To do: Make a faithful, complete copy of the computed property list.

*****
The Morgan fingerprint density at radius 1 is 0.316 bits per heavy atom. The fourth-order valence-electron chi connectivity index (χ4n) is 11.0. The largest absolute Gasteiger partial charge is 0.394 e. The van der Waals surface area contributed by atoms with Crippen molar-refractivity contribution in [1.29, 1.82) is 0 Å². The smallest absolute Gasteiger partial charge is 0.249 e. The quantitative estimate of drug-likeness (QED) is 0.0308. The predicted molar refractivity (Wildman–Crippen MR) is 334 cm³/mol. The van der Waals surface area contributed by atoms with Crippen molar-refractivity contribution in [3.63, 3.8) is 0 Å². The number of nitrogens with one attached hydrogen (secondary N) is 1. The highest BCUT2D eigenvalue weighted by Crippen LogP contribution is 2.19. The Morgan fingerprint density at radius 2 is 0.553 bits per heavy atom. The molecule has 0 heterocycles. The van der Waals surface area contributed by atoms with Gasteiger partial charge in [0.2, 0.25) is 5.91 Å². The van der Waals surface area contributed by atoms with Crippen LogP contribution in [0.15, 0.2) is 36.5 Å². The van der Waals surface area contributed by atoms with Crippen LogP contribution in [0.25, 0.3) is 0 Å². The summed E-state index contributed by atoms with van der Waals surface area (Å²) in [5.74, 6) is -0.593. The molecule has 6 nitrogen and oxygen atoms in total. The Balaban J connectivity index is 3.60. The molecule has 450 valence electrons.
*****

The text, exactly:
The Morgan fingerprint density at radius 1 is 0.316 bits per heavy atom. The fourth-order valence-electron chi connectivity index (χ4n) is 11.0. The largest absolute Gasteiger partial charge is 0.394 e. The van der Waals surface area contributed by atoms with Crippen molar-refractivity contribution in [1.29, 1.82) is 0 Å². The smallest absolute Gasteiger partial charge is 0.249 e. The quantitative estimate of drug-likeness (QED) is 0.0308. The predicted molar refractivity (Wildman–Crippen MR) is 334 cm³/mol. The van der Waals surface area contributed by atoms with Crippen molar-refractivity contribution in [3.63, 3.8) is 0 Å². The number of nitrogens with one attached hydrogen (secondary N) is 1. The highest BCUT2D eigenvalue weighted by Crippen LogP contribution is 2.19. The Morgan fingerprint density at radius 2 is 0.553 bits per heavy atom. The molecule has 0 heterocycles. The van der Waals surface area contributed by atoms with Gasteiger partial charge in [0.2, 0.25) is 5.91 Å². The van der Waals surface area contributed by atoms with Crippen LogP contribution in [0.15, 0.2) is 36.5 Å². The van der Waals surface area contributed by atoms with Crippen LogP contribution in [0.25, 0.3) is 0 Å². The summed E-state index contributed by atoms with van der Waals surface area (Å²) in [5.74, 6) is -0.593. The molecule has 6 nitrogen and oxygen atoms in total. The Balaban J connectivity index is 3.60. The molecule has 450 valence electrons.